Do I Need to Know the Simple Math Behind Financial Independence?
No matter where you are along your financial independence journey, "running the numbers" is an invaluable way to determine your financial health.
For many in the FI community, the details of years until retirement has already been written by a popular blogger (the mustache guy).
Aside from knowing your present net worth, why is it important to "run the numbers" at least annually.
We will cover calculating net worth in another post. For now, the basics are...
assets - liabilities = net worth
Assets are anything you can sell or utilize for future monetary value and are assessed at present value to the marketplace.
Liabilities are what you owe. Where is your money "spoken for". Include everything here. Even that stupid yellow couch you had to finance.
Why Should I? What if I Hate Math? etc.
First and foremost, you need to track your net worth because it allows you to always know where you stand financially. How close are you to your target? How much more money needs to be saved? Do I need to increase my savings rate? Decrease my expenses? You will need to keep track of the numbers. Keeping track of the numbers is the primary reason to calculate your net worth on an annual basis.
Yet that is not the only reason to "run the numbers".
The second reason to get your ass moving on the math is because of what you will become in the process. As the late Jim Rohn says (I am paraphrasing), 'Don't start doing something just for the sake of doing it, rather for what you will become in the process'. So if you think you are bad at math or terrible at tracking finances, then imagine how could you will get by practicing every year.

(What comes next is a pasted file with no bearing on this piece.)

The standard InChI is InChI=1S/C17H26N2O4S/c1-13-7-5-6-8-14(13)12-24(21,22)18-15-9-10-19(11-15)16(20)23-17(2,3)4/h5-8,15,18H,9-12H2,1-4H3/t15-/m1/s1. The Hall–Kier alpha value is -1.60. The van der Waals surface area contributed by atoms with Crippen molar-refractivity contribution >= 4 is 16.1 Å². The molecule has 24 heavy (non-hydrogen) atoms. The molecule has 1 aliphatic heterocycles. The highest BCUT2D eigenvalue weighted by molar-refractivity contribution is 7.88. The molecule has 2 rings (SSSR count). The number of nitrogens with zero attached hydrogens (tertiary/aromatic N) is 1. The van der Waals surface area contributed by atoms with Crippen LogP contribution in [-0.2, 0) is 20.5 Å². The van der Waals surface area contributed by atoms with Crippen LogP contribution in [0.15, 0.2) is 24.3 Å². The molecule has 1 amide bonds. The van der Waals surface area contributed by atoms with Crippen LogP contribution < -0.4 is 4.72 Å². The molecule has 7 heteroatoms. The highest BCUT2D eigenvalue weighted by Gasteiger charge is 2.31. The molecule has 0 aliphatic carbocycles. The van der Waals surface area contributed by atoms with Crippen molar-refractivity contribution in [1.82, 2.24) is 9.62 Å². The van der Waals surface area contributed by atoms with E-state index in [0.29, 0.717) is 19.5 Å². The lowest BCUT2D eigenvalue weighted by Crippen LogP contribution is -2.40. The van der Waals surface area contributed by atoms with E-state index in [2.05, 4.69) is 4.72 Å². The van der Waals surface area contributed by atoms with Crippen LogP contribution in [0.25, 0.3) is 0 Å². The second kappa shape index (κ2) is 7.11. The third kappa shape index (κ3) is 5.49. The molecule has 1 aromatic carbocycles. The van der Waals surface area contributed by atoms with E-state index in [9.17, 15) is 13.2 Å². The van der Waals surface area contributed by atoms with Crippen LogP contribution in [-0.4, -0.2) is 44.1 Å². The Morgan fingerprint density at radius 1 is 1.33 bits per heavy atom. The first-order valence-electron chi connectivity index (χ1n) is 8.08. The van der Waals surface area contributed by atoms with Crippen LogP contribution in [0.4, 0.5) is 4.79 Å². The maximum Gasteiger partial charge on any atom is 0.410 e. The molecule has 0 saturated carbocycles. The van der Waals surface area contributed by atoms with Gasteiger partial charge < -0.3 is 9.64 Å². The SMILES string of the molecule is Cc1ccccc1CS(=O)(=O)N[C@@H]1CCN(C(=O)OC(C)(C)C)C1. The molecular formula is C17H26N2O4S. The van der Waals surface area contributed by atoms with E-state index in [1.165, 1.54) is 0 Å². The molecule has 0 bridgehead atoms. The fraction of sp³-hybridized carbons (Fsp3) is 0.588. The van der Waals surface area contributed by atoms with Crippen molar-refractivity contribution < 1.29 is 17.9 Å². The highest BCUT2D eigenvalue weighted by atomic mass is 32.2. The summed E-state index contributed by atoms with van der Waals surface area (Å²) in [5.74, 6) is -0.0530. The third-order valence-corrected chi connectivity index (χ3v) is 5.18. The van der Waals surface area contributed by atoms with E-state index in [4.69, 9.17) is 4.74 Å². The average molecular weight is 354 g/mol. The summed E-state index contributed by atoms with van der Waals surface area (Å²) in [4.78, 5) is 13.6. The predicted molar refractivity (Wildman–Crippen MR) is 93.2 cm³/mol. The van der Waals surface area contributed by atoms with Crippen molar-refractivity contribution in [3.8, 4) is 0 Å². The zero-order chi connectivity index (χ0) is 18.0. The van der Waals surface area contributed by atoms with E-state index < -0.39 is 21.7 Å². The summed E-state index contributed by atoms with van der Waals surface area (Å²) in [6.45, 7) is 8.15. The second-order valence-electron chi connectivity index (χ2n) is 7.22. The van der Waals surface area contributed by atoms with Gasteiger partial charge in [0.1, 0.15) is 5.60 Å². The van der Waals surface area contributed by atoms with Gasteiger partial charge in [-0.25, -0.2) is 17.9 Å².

The third reason is because it helps keep you on track and motivated. By calculating your net worth, you are able to track your progress and stay motivated towards your goal. A word of caution: do not let this overwhelm you. Far too often I hear of this causing anxiety instead of providing motivation. You are only doing this to make sure you stay on track. Some years you will make large strides. Other years will seemingly be a standstill. Expect that. It is not supposed to be a nice, smooth, linear road along the way.
Fourth, you will be amazed at what you learn as you practice tracking your net worth every year. For example, four years ago I had no idea what the hell a 457(b) was... Now my wife and I have over $50,000 in one. I am not telling you this to brag---or maybe I am but who cares---but instead to illustrate my point. "You don't know what you don't know until you know it". Not sure who said that but it sounds profound, yet sound and true. You will discover things along the way that you never imagined will accelerate your net worth. It's like finding the login to your pension plan and discovering you have already contributed $70,000 to the plan which you can choose to withdrawal prior to retirement. You never accounted for that in your calculations, and now you get to add it all at once. Trust me, it will happen.
Fifth, you will identify where others are making mistakes. Use this superpower with caution. Don't be condescending. Be helpful. Point out to a friend the importance of investing in low cost index funds. Show your neighbor how to start investing. Inform your cousin of how you decided to choose your life insurance policy.
These points are all manifestations of you getting better at managing money by improving your ability to track and calculate your worth. It just happens naturally. Don't believe me... give it a try.
Quit procrastinating, and start tracking. Track your net worth. Track your expenses. Track your investment contributions and savings rates. If it causes you anxiety initially, that's alright... keep going. If you simply cannot get over the anxiety, then perhaps wealth and financial independence aren't all that important to you.
Leave a comment below. What have you learned by tracking your money over time?
Dr. Jon is a physical therapist by day, and a dedicated frugalist by night, deeply enthralled in the thrill of "pinching pennies" and investing the margin.